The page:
TP-Link has released firmware updates to address several vulnerabilities in its NC series cloud cameras, including bugs that could lead to the remote execution of arbitrary commands. CVE-2020-12109,12110,12111 all had fixes release April 29 that protect you against having the cameras taken over with commands run in the root context. You also get protection against sensitive data access on your network from the compromised device. Users are advised to install them as soon as possible to ensure that they remain protected.
US: Trump signs New Executive Order to protect the US power grid.
The U.S. government appears to be concerned that foreign adversaries could be trying to plant malicious or vulnerable equipment in the country’s power grid. That is why the latest executive order prohibits the acquisition of bulk-power system electric equipment that is designed, developed, manufactured or supplied by an entity that is “controlled by, or subject to the jurisdiction or direction of a foreign adversary.”
After the executive order was signed, the U.S. Department of Energy’s Office of Cybersecurity, Energy Security, and Emergency Response (CESER) posted a tweet saying that “malicious actors have sought to leverage unauthorized access to the bulk power system against the U.S.for over a decade.”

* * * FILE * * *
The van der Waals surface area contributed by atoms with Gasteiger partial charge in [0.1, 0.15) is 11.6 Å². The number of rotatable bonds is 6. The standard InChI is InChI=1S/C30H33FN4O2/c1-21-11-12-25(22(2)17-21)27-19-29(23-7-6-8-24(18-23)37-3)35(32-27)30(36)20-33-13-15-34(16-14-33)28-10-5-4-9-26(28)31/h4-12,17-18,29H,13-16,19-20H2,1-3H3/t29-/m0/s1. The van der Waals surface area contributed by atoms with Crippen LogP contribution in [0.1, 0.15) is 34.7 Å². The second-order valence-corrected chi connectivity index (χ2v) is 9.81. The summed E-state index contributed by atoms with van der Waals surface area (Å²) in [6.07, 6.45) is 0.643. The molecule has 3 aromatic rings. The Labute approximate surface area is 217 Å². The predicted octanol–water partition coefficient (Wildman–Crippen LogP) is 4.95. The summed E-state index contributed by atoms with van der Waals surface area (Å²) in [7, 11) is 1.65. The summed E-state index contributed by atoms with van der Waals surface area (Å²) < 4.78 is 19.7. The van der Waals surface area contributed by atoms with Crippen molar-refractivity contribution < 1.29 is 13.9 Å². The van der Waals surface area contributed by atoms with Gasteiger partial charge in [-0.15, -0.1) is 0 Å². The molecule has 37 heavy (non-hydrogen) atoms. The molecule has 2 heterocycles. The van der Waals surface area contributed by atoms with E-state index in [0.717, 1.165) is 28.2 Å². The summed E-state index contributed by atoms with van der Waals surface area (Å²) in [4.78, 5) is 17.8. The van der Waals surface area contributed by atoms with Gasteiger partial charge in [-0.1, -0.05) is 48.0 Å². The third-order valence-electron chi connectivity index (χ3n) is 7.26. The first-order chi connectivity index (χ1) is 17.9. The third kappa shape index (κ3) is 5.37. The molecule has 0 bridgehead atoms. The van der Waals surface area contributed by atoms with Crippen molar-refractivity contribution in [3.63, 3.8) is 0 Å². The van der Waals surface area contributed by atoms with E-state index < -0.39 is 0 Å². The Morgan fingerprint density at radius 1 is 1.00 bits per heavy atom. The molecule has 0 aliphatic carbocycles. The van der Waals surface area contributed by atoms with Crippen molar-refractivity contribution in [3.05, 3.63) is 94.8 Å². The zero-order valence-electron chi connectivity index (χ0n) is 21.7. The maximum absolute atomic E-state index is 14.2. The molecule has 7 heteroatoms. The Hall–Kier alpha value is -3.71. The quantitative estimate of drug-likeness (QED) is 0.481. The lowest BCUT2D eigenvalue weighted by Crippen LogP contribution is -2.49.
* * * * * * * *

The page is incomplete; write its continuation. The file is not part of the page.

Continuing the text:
Maximator: European signals intelligence cooperation, from a Dutch perspective
Bart Jacobs: 07 Apr 2020. The post-Second World War signals intelligence (SIGINT) cooperation between five Anglo-Saxon countries – Australia, Canada, the United Kingdom, New Zealand, and the United States – is well-documented. This alliance is often called Five Eyes and is based on the 1946 UKUSA Agreement. What is not publicly known so far is that there is a second, parallel, western signals intelligence alliance, namely in north-western Europe, also with five members. It has existed since 1976 and is called Maximator. It comprises Denmark, France, Germany, Sweden, and the Netherlands and is still active today.
Yes the name comes from a Bavarian bier and was of an earlier time that used hardwire for encryption. Of interest also, were the countries that were not allowed to join the alliance, namely Belgium and Italy, or the fact that the Maximator alliance told GCHQ how the Argentinian cypher worked, but made them figure it out themselves, which gave the Brits the upper hand in the Falklands war.
Have a great week!